Bering Odyssey

60 Miles on the Bering Strait

By Troy Henkels

The task before us seemed very simple. Walk across the Bering Strait from Alaska to Russia and return by the same means. On a map, this small stretch of water separating continents and cultures is miniscule. But poised on the edge of continent, looking west, the magnitude of such an endeavor is confounding.

On the Bering Strait, it doesn’t matter how many miles you travel, as long as you travel all of them. How hard can it be, really, it’s only 56 miles across from Alaska to Russia. If I had to, I could almost walk that distance in a day. More than three years earlier, Dixie, a close friend from my Antarctic days had come up with the idea to cross the Bering Strait, on foot. Always on the lookout for a new adventure and vivid life experiences, I didn’t hesitate when he asked me to be his expedition partner. A crossing from east to west had never been successful. However, there had been no lack of trying, as most expeditions attempting a crossing on foot, last less than a day.

Like any good adventure this one would entail a large component of the unknown. Dixie and I were not sure a crossing could be done, but we never believed it could not be done either. We both knew with proper preparations, adequate training, and state of the art equipment we would have a good chance at making the crossing. And of course we needed perfect weather, wind, and ice conditions. Without a doubt this was to be the most dangerous and challenging journey I would take on, to date. After three years of difficult work to secure sponsors, modify equipment, work out logistics, and whip our bodies into shape, we were ready. Dixie and I were finally on the edge of North America looking west into the unknown.

For 20 days we waited restlessly in the tiny native village of Wales, Alaska. We waited while storms pounded in from the Bering Sea, as we studied weather forecasts and ice conditions from shore as well as from up to date satellite images. Patience rewarded us with more bad weather and logistical problems. The Bering Strait poses difficulties because of a few simple elements: Weather. A constant low pressure system produces consistent bad weather and extremely windy conditions. It is wet. Due to the advent of global warming, the Strait does not freeze anymore as it did a hundred years ago. The many currents that get compressed through the two land masses keep the ice in a constant, complex state of disarray. And it is cold, very cold. Positioned just south of the Arctic Circle, in March and April this part of the world is still a winter wonderland. So, we were battling three difficult elements, wind, water, and cold. Remove any one element and this would be a straightforward expedition. Unfortunately we didn’t have that luxury or the ability to control the fickle weather.

Finally with a reasonable ten day weather forecast, Dixie and I stepped off of North America and ventured onto the Strait. Very few times in life can you begin something and not turn back. This was to be one of those times. Once we were on the Strait, we knew we would either have to make it across, drown, or be evacuated. Neither of us knew which it would be, yet we were both ready and willing to take on the risk and adventure of attempting to cross the Strait.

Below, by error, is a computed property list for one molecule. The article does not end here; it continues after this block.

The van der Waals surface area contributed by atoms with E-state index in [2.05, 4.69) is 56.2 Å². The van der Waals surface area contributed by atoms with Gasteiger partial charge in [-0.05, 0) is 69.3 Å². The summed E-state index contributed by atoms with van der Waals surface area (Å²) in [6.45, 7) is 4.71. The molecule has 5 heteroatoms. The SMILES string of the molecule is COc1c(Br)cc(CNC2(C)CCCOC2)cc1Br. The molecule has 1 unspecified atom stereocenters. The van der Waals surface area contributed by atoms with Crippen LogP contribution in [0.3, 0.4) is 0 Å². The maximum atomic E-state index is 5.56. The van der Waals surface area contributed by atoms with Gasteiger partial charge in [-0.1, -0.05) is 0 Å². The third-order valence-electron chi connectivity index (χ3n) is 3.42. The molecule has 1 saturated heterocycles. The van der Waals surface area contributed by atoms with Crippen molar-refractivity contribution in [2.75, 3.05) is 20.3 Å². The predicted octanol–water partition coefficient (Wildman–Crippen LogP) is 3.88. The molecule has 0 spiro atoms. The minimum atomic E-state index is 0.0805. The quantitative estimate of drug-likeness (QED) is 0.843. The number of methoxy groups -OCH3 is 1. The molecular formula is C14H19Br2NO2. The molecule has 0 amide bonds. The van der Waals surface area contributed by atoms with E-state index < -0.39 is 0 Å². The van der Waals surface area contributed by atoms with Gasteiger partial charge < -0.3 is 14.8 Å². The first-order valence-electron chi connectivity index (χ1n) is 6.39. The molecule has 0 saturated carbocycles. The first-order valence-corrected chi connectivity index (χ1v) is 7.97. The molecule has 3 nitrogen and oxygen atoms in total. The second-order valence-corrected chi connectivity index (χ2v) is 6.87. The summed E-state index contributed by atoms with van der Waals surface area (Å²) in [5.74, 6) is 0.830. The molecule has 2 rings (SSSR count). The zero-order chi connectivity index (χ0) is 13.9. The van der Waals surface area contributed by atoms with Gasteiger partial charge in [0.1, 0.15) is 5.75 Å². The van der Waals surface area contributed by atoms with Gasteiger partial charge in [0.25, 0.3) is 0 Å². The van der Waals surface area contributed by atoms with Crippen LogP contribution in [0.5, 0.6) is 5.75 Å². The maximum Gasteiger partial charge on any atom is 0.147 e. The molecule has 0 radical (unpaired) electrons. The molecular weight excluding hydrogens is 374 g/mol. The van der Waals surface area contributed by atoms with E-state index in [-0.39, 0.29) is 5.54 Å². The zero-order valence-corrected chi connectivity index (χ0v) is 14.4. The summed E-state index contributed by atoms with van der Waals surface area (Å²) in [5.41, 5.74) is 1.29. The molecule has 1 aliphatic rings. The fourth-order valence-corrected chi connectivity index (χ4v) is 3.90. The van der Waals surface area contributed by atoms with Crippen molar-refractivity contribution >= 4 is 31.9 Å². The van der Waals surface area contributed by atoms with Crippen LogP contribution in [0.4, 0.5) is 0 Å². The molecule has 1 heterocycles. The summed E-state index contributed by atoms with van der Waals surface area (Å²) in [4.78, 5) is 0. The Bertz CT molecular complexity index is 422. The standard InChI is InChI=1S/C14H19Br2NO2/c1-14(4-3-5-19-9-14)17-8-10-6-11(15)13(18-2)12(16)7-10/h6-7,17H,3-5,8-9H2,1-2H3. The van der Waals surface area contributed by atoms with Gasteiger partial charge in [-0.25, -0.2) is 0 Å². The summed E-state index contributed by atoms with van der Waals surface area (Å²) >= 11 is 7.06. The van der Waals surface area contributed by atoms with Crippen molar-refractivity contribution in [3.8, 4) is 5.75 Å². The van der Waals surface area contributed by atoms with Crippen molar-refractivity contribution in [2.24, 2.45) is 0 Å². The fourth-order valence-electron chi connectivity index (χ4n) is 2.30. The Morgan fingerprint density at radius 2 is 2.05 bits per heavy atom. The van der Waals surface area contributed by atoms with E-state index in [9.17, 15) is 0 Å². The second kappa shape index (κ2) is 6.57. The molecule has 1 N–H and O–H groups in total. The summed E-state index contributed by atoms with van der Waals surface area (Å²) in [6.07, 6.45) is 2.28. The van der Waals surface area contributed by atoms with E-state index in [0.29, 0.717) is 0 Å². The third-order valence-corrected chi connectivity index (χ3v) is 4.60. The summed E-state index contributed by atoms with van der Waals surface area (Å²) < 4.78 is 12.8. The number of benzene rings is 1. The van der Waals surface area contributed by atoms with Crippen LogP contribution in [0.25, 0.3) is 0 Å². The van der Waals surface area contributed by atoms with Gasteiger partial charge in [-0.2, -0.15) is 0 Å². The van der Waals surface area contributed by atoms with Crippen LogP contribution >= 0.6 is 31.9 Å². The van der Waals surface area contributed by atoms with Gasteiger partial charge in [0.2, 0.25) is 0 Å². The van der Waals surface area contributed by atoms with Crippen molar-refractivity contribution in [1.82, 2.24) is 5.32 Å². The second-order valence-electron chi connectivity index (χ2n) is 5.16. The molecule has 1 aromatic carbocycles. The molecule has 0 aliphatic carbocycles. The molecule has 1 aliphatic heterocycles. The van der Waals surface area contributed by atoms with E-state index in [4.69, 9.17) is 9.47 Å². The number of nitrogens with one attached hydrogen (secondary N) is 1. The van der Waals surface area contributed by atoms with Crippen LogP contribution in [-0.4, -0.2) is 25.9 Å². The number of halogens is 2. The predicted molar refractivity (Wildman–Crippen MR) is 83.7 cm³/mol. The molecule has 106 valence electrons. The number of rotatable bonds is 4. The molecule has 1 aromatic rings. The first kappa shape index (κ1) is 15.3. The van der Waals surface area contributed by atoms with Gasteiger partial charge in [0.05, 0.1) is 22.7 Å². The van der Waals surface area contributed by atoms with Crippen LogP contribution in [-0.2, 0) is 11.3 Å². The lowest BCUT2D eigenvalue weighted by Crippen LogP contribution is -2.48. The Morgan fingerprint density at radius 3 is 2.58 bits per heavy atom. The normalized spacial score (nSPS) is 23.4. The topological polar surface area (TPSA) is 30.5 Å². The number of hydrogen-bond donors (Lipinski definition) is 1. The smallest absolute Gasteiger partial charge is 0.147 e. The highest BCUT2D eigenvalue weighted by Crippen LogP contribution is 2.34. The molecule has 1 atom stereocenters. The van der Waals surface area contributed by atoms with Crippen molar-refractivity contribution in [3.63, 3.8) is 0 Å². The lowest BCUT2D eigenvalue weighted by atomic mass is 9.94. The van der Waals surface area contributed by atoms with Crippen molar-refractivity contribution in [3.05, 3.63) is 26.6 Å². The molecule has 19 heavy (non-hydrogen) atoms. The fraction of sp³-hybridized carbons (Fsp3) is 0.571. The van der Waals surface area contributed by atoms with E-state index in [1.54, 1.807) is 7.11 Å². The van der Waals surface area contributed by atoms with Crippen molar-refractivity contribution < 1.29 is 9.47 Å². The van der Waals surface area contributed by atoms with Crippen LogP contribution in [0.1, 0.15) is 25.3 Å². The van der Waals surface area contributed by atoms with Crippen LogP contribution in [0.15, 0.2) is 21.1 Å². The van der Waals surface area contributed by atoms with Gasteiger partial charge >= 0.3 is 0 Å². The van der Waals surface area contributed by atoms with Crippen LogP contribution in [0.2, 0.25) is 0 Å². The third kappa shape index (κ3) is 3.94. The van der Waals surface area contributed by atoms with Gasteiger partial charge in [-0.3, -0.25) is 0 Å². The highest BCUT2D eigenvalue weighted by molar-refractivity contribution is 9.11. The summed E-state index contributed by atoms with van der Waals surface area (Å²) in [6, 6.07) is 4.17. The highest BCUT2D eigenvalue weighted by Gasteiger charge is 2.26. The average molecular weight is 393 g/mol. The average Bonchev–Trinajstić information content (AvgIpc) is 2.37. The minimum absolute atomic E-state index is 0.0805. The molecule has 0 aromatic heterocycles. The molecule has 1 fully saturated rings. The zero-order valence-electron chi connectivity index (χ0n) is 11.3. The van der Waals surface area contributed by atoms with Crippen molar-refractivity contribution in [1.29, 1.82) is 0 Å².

With a strong north wind, we skied to the edge of the land fast ice (ice solidly connected to shore). From here we were confronted with open water for as far as we could see into the fog. Our sleds had been designed to float and we lashed them together to create a small catamaran. This craft offered us stability on open water and the ability to use a small sail to harness the incessant wind. With luck we could cover a lot of miles with minimal effort.

This worked perfectly for 45 minutes, until the ice floes around us began moving with the current and compressing the area of open water that we were crossing. Within minutes, our sleds became buried with slush from all sides as walls of ice moved closer. Dixie and I knew this was the most dangerous situation we could be in, and there was nothing we could do. With our sleds getting dangerously heavy with slush, much to our surprise, everything stopped moving. We were stranded in a sea of slush, unable to move, with solid ice less than 30 feet away. As Dixie attempted to ski across very thin ice to safety, the ice gave way and he plunged into the water. Our custom dry suits saved Dixie from the frigid waters, but without warning, the ice floes began shifting again threatening to crush Dixie or at the very least drown him in slush. Unable to remove his skies and swim, Dixie was doomed. Fortunately, a quick toss of a rope and some quick movements by both of us, got Dixie back to and on top of the sleds without a second to spare. Without words I got his skis off and once again the ice movement stopped. Still stranded we slowly edged our way to solid ice by kicking in the water and pulling with shovels through the slush. We jumped to a solid ice floe and with great effort pulled the sleds to safety. With few words we disassembled the catamaran, hooked into the sleds and started pulling, west, across stable ice and away from danger. I was shaken. Less than an hour into the expedition and we were almost confronted with catastrophe. With few words about the incident we focused on the task at hand.

For many hours pulling 200 pound sleds we moved west as far as we could go. Confronted again with open water and slush we knew we had to find a different way. We traveled for hours North, South and even East back towards where we started, pulling hard through variable ice conditions and sometimes up and over 15 feet high blocks of broken ice. To our surprise we come across ski tracks that we had put down earlier in the day. This was the final information we needed. It helped us finally map out the island of ice that we were traveling on. We were stranded on a very large ice floe and unable to travel in any direction due to open water and dangerous slushy conditions. We set up camp for the night and talked about options for the following day.

The GPS told us that we had traveled only a few miles west and that the ice pack that we were on was moving 2 mph..…STRAIGHT SOUTH!!!! Both of us quickly crunched the numbers. In the ten hours that we would be camped, we would be pushed 20 miles south. And we both knew we would have to move quickly during daylight hours to counter this southerly drift and hope for a change in the wind and subsequently weather to allow us to gain mileage west towards Russia. There is no fooling Mother Nature.